Meeting Mark through the IBC was an inflection point in my social life at Illinois. As a result, I was introduced to a whole host of folks, both fellow students and people from the area who loved to play bridge. At the beginning of 90, I fell in with another group of grad students who showed up at the Champaign bridge club independently of the IBC. They—Greg, Katie, Toby, and Karl—became the core of my social circle for the last two-plus years in C-U. I’ve jokingly said that bridge may have kept me in school an extra year; I’m not sure that’s really the case, but even if so, it was worth it.
Batman, the Nicholson/Keaton/Basinger flick that launched a franchise of sorts, was released toward the end of June that summer. I know I saw it sometime soon thereafter, but where and with whom has disappeared into the ether. It remains the only one of the various Batman movies I’ve seen. Prince’s “Batdance” got a lot of play at the time, but it has to be among the least heard #1 songs from the 80s now. It’s an odd duck, no doubt—mainly an extended jam with samples of the movie’s dialogue and the occasional interjection from the Purple One. Maybe because it is so underplayed now that I really don’t mind when it comes on.
The Joker still inspires—I see that another “origin of the character” movie is coming out later this year—but he seems to be a much darker and grim thing now than what Cesar Romero or even Jack cooked up back in the day. Ten years ago I spent a week in Kansas City, grading AP Calculus exams. The Dark Knight had come out almost a year earlier, but one of the late Heath Ledger’s lines from the movie still resonated with the 17- and 18-year-olds of 2009: it feels like there’d been some sort of social media campaign launched, as time and again—perhaps on questions that stumped them—we found “Why so serious?” written in the exam booklets we were marking.
Last month I remarked on the solid set of five debuts that came aboard 6/18/83; not only are they great songs, but they did very well, too, with peak positions of 1, 3, 4, 5, and 12. This yields a mean peak of 5.0, which seems pretty hard to top for a collection of five tunes.
Enter this week’s show. I don’t think the songs are nearly as good collectively—they’re from Berlin, Bananarama, Lionel Richie, Regina, and Wham!—but with peaks of 1, 1, 2, 10, and 10, that’s good enough for a mean of 4.8. Maybe there should be a bonus for all of them going Top 10, too?
Well, of course I had to see if any set of five debuts in the 80s (through Casey’s last AT40 show on 8/6/88) had done better. I was also curious about which cohort did worst—my intuition was that it would be from 82. (This is not my first go-round with this question—I looked at sets of six or more debuts, on a somewhat wider range of years, last November.) I found 97 weeks over this time frame with five debuts. Let’s look at the results—I’ve included links to charts so you can check out the sets of debuts if you’re interested.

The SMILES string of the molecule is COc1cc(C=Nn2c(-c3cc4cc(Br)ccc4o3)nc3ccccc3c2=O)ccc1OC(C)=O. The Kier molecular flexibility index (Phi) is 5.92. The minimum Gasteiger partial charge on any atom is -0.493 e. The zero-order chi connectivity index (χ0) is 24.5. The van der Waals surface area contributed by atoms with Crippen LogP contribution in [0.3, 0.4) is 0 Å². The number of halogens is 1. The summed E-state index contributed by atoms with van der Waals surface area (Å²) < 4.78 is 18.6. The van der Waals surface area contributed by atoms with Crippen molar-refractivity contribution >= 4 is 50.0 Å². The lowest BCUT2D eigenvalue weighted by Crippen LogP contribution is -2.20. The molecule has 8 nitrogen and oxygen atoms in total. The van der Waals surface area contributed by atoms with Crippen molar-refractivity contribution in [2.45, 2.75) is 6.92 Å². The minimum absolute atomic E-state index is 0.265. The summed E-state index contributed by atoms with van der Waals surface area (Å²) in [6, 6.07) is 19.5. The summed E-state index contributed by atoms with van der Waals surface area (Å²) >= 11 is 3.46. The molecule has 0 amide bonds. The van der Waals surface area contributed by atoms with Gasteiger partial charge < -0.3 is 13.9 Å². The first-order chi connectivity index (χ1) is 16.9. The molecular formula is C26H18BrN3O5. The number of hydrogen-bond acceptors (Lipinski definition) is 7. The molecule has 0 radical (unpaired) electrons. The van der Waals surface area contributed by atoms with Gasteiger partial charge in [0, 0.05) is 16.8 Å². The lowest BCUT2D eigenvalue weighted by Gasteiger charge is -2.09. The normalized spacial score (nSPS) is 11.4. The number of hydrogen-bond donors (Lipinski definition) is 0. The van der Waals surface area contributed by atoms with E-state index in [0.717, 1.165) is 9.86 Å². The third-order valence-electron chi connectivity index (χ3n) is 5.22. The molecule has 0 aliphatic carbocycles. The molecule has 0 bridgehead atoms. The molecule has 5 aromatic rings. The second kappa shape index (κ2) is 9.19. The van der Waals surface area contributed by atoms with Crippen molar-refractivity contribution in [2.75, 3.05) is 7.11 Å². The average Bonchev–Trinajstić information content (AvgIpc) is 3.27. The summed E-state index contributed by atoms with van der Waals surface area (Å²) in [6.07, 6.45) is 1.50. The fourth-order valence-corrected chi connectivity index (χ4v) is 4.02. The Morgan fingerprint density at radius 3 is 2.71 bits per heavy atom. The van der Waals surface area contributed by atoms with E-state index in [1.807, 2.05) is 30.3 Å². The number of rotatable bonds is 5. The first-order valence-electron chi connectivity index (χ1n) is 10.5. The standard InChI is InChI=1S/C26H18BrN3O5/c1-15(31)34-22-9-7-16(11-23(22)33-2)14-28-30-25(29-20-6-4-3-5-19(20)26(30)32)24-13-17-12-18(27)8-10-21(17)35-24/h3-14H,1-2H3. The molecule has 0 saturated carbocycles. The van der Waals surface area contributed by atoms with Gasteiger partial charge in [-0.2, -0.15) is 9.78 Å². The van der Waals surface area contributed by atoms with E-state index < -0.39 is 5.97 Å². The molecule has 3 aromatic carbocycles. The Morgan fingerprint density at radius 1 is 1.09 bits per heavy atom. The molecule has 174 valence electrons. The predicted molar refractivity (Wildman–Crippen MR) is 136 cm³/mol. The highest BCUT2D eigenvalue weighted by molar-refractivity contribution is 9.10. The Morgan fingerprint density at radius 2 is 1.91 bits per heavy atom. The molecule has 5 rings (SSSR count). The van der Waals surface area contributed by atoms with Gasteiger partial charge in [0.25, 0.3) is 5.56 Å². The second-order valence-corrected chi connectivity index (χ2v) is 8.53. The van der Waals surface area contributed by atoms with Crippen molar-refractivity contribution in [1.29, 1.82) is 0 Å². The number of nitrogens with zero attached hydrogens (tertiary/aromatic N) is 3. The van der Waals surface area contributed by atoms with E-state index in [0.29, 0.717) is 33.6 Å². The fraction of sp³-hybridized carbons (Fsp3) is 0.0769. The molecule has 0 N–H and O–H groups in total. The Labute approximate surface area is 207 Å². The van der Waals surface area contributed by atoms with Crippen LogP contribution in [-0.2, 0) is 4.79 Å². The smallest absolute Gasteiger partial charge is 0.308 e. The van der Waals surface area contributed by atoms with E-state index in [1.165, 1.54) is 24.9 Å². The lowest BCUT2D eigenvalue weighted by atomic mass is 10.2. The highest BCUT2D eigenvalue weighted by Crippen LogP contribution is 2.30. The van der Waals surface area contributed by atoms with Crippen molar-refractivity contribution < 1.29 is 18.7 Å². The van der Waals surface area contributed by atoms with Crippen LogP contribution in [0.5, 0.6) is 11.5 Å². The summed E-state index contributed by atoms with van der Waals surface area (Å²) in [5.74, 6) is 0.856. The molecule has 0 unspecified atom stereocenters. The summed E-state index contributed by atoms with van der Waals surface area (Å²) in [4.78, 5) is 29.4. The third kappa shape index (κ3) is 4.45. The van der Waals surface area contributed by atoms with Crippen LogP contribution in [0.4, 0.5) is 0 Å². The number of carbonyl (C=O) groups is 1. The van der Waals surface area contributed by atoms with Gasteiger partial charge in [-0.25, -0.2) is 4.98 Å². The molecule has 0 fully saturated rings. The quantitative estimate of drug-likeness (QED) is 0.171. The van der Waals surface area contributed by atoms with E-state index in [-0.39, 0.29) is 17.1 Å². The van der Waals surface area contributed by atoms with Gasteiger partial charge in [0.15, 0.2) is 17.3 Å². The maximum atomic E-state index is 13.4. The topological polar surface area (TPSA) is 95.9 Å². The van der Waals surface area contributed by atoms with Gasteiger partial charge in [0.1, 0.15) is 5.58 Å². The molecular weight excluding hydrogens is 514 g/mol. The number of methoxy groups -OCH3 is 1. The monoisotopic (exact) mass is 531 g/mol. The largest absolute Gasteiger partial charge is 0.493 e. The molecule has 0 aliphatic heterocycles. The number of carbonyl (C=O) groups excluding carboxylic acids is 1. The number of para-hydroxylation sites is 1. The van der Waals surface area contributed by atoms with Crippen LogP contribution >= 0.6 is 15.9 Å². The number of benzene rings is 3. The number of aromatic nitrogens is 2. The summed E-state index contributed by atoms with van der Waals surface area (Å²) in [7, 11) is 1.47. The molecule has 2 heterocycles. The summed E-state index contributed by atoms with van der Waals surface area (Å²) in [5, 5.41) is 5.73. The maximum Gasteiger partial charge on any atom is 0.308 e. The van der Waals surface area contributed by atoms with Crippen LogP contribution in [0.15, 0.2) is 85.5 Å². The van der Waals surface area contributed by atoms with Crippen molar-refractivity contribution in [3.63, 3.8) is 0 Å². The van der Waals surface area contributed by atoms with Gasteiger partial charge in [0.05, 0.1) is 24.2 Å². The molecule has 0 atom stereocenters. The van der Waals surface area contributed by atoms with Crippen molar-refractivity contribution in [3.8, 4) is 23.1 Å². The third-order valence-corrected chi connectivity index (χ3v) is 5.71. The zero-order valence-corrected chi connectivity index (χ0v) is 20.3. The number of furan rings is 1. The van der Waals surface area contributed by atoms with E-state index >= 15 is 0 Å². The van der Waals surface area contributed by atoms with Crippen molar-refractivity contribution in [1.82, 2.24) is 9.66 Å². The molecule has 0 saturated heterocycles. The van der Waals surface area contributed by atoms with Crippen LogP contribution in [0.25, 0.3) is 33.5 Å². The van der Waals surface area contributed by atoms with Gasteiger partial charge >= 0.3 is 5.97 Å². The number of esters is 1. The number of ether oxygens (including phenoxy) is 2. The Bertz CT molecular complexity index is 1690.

Premiere has indeed played the two 80s shows with the highest average peak position for five debuts within the past month. Three quick notes: 1) 4/11/87 is the only show other than 7/19/86 where all five debuts made the Top 10; 2) 4/5/86 made this list despite having a song that reached only #23; 3) observe there are no shows before June of 83. Hmm…
My guess was incorrect, though I was hardly off-base in thinking 82 would have some lesser-performing sets. More observations: 1) four of these seven sets, including that of 12/17/83, have at least one Top 10 song in them—9/7/85 has two—and two others have a #11 song debuting; 2) Maybe this means the actual worst set came on 6/5/82—also rebroadcast this year—the highest peak among those five was #18.
Yes, this is trivia without much meaning, but at least you didn’t have to pay anything more than your time to read about it.
Not going with any of those five debuts for the feature. Instead, it’s the fifth of six Top 40 hits for the Fixx. “Secret Separation” may well be my favorite song of theirs; it’s two spots shy of its #19 peak on this show. I’d never bothered to dig deep on the lyrics—all these years I’ve been thinking this was a pretty odd breakup song, whereas I’m now seeing the more than credible claim it’s about reincarnation. Can’t say much for the video, however.